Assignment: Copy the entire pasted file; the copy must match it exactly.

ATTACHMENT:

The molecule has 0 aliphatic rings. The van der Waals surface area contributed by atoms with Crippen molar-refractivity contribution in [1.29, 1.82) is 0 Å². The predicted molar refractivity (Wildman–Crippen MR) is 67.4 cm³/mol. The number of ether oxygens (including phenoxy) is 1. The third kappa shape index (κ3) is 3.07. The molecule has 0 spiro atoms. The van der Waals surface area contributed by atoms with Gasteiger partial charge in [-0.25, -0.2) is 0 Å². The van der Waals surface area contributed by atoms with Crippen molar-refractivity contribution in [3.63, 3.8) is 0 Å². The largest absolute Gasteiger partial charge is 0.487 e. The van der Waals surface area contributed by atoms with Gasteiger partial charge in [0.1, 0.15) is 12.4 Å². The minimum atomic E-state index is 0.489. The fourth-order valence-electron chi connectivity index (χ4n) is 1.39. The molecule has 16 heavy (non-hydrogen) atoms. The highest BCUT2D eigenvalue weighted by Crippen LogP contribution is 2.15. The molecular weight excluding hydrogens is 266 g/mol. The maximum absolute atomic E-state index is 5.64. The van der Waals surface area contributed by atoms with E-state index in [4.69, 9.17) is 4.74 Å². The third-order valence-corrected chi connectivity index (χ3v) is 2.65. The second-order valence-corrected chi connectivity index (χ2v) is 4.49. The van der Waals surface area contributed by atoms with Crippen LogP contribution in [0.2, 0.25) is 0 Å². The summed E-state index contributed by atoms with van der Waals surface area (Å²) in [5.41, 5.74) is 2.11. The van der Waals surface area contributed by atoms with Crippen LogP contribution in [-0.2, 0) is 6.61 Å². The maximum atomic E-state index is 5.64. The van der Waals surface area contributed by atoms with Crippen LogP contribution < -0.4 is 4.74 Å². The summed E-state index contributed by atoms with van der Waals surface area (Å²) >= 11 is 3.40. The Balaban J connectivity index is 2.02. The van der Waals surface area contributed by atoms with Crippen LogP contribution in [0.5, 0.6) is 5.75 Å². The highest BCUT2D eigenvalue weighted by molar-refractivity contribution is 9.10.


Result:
The molecule has 0 aliphatic rings. The van der Waals surface area contributed by atoms with Crippen molar-refractivity contribution in [1.29, 1.82) is 0 Å². The predicted molar refractivity (Wildman–Crippen MR) is 67.4 cm³/mol. The number of ether oxygens (including phenoxy) is 1. The third kappa shape index (κ3) is 3.07. The molecule has 0 spiro atoms. The van der Waals surface area contributed by atoms with Gasteiger partial charge in [-0.25, -0.2) is 0 Å². The van der Waals surface area contributed by atoms with Crippen molar-refractivity contribution in [3.63, 3.8) is 0 Å². The largest absolute Gasteiger partial charge is 0.487 e. The van der Waals surface area contributed by atoms with Gasteiger partial charge in [0.1, 0.15) is 12.4 Å². The minimum atomic E-state index is 0.489. The fourth-order valence-electron chi connectivity index (χ4n) is 1.39. The molecule has 16 heavy (non-hydrogen) atoms. The highest BCUT2D eigenvalue weighted by Crippen LogP contribution is 2.15. The molecular weight excluding hydrogens is 266 g/mol. The maximum absolute atomic E-state index is 5.64. The van der Waals surface area contributed by atoms with E-state index in [4.69, 9.17) is 4.74 Å². The third-order valence-corrected chi connectivity index (χ3v) is 2.65. The second-order valence-corrected chi connectivity index (χ2v) is 4.49. The van der Waals surface area contributed by atoms with Crippen LogP contribution in [0.2, 0.25) is 0 Å². The summed E-state index contributed by atoms with van der Waals surface area (Å²) in [5.41, 5.74) is 2.11. The van der Waals surface area contributed by atoms with Crippen LogP contribution in [-0.2, 0) is 6.61 Å². The maximum atomic E-state index is 5.64. The van der Waals surface area contributed by atoms with Crippen LogP contribution < -0.4 is 4.74 Å². The summed E-state index contributed by atoms with van der Waals surface area (Å²) >= 11 is 3.40. The Balaban J connectivity index is 2.02. The van der Waals surface area contributed by atoms with Crippen LogP contribution in [0.5, 0.6) is 5.75 Å². The highest BCUT2D eigenvalue weighted by molar-refractivity contribution is 9.10.